Despite doubts about historical details, this story persists and what makes it most interesting is the manner in which they resisted. The idea is that the cone of power would psychically effect the advancing forces, preventing them from crossing into England. That’s it. It wasn’t a working that ensured that the British forces were so great that they would overcome the Nazis, or that an advance would fail, just that the opposing forces couldn’t cross the water to get there. There was no thought of harm, just protection.

This spell work was very subversive and instead of putting energy into something in the physical realm, the focus was in the spiritual and mental. For what it’s worth, the Nazis did not set boots on the ground in England so this attack would be considered a success in that case. There are many historical and political reasons why this was the case, that doesn’t mean this movement didn’t have an influence over how things played out during the war itself.

The effects of magic, even when directed at our “enemies” aren’t always clear cut and apparent, and usually, we might see this as a bad thing. This plays very strongly into the sort of protest magic that is happening today against leaders such as President Donald Trump.(( Ephrat Livni, “Feminist Witches Are Casting Hexes on Donald Trump,”, 2 November 2016.))

There have been multiple gatherings where magick was cast and energy directed to his downfall. Many of these are seen as having been failures because he is still in the White House today however, perhaps if we look at it from a different angle we can gain a new appreciation for what is happening in the present moment. Although no hexes seemed to stop his rise to power, for example, his presidency has been beset with a number of hiccups and a unparalleled amount of protest and resistance. Perhaps what is happening today is more like that of what happened in 1940 which is ironic, considering the current political climate.

San Gregorio Beach, Northern California, photo by Scott Johnson

Hexing as justice and protection

In 1980, the Bay Area near San Francisco, California was beset with a series of violent attacks from a serial killer, leaving many women worried about being targets.7 The police hadn’t been able able to catch him so Zsuzsanna Budapest — founder of the Dianic tradition of witchcraft —  called upon other witches in her area to perform a hex with the power of the Dark Goddess to put an end to it once and for all.

In Budapest’s The Grandmother of Time (1989), we are given a first-person account of what was done to bring the killer to justice. The ritual was performed under the light of a full moon eclipse and called on aspects of the Dark Goddess such as Hecate and Kali to lend their power to the spell. The women called on the the killer to be caught by his own mistakes.

This account speaks of the issues surrounding using magick for “harm” with the idea that it will come back on the caster threefold. This isn’t a discussion had in the aforementioned examples, but it is certainly one that we see happening in modern settings. What are the ethics of hexing? For Budapest, she sees those with evil intent as only existing on the physical plane — “their souls saddened by the evil they are doing.”8 Ultimately, this is what will bring their demise, and the spell was cast, as Budapest notes, to make the murdered succumb “by his own mistakes, by his own fault, by his own evil.”9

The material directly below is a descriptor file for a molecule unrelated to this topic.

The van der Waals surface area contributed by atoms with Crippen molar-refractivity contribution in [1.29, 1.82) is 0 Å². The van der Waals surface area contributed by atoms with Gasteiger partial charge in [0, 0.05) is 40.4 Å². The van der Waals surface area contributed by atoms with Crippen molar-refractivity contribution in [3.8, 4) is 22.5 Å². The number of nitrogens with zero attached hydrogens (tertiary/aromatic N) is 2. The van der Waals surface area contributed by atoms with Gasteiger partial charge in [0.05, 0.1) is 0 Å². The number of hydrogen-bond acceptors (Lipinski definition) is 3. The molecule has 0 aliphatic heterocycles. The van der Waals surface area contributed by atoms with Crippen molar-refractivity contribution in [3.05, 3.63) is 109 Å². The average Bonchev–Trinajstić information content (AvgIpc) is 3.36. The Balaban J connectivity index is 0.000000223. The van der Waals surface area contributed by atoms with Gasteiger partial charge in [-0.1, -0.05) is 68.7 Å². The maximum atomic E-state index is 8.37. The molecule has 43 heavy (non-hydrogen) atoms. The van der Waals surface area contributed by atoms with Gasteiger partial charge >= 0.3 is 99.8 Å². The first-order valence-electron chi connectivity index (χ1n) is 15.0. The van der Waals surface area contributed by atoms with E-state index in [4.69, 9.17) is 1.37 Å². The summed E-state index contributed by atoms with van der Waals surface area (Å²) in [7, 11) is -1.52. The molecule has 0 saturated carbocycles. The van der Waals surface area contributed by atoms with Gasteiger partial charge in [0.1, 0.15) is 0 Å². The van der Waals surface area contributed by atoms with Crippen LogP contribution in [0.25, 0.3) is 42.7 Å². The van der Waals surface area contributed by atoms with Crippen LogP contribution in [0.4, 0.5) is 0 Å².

The hex did work, and the killer was captured three months later. Using magick in this way, directly, to harm someone is often frowned on but the other side of it is that harm is secondary for the protection it offers the people who are casting it. As Z asks, why are hexes more difficult to accept than “taking self-defense lessons and learning how to gauge a man’s eyes out?”10

This form of resistance allows people who feel powerless to take back their power. It allows them to seek justice where justice has thus far been denied.

It’s no surprise that this same tactic has been taken up in modern times against rapists. A call was put out in June of 2016 after Brock Turner, the Stanford Rapist, was given a laughable light sentence in light of the heinous attack he had been convicted of. Melanie Elizabeth Hexen put out a call through Facebook for witches to join her in hexing the man.11

Although we don’t know if the hex worked for certain, much like Z’s call in the ’80s, this was a way to give power back to the powerless and seek justice in the name of violent oppression.

The magick in protest, the magick to resist

All of these incidents are drastically different from one another but they all share a common thread and that thread is that they put power in the hands of ordinary people, who seek to push against oppression and harm.

When these stories are highlighted by the media, they are done so as fluff pieces because the work isn’t taken seriously and if something negative happens anyway, people are told, “See, magick doesn’t work.” But what these lessons from history tell us is that it is not that magick doesn’t work, only that it doesn’t work the way that we think it should.

Magick is only one part of how we can protest. Just because the people we stand against don’t fall over dead doesn’t mean that our magick isn’t powerful and sacred. Sometimes it manifests in other ways but sometimes, the point of our magick is to give us the strength to resist.

Image credits: Carlo Villarica, sbmeaper1, Scott Johnson, and Jordi Roy Gabarra 

  1. “The Haitian Revolution 1791,” History of Haiti, 27 October 2015. []
  2. “Haiti: The Bois Caiman Meeting of 1791.” []
  3. Ronald Hutton, The Triumph of the Moon (New York: Oxford University Press, 1999), 208. []
  4. “How a Coven Impacted Hitler and WWII,” Articles, 22 October 22. []
  5. Hutton, Triumph, 208) Who were these witches? The New Forest Coven? Other magical powerhouses? Some of the more dramatic recounts of the event include “frenetic dancing and chanting,” which in turn, resulted in the passing of some older participants in the ritual. ((Ibid. []
  6. Ibid. []
  7. Zsuzsanna Budapest, The Grandmother of Time (New York: HarperSanFrancisco, 1989), 61. []
  8. Ibid. 61 []
  9. Ibid., p. 63 []
  10. Ibid.,  61 []
  11. “Witch Organizes Mass Hex to Curse Brock Turner,” New York Daily News, 9 June 2016. []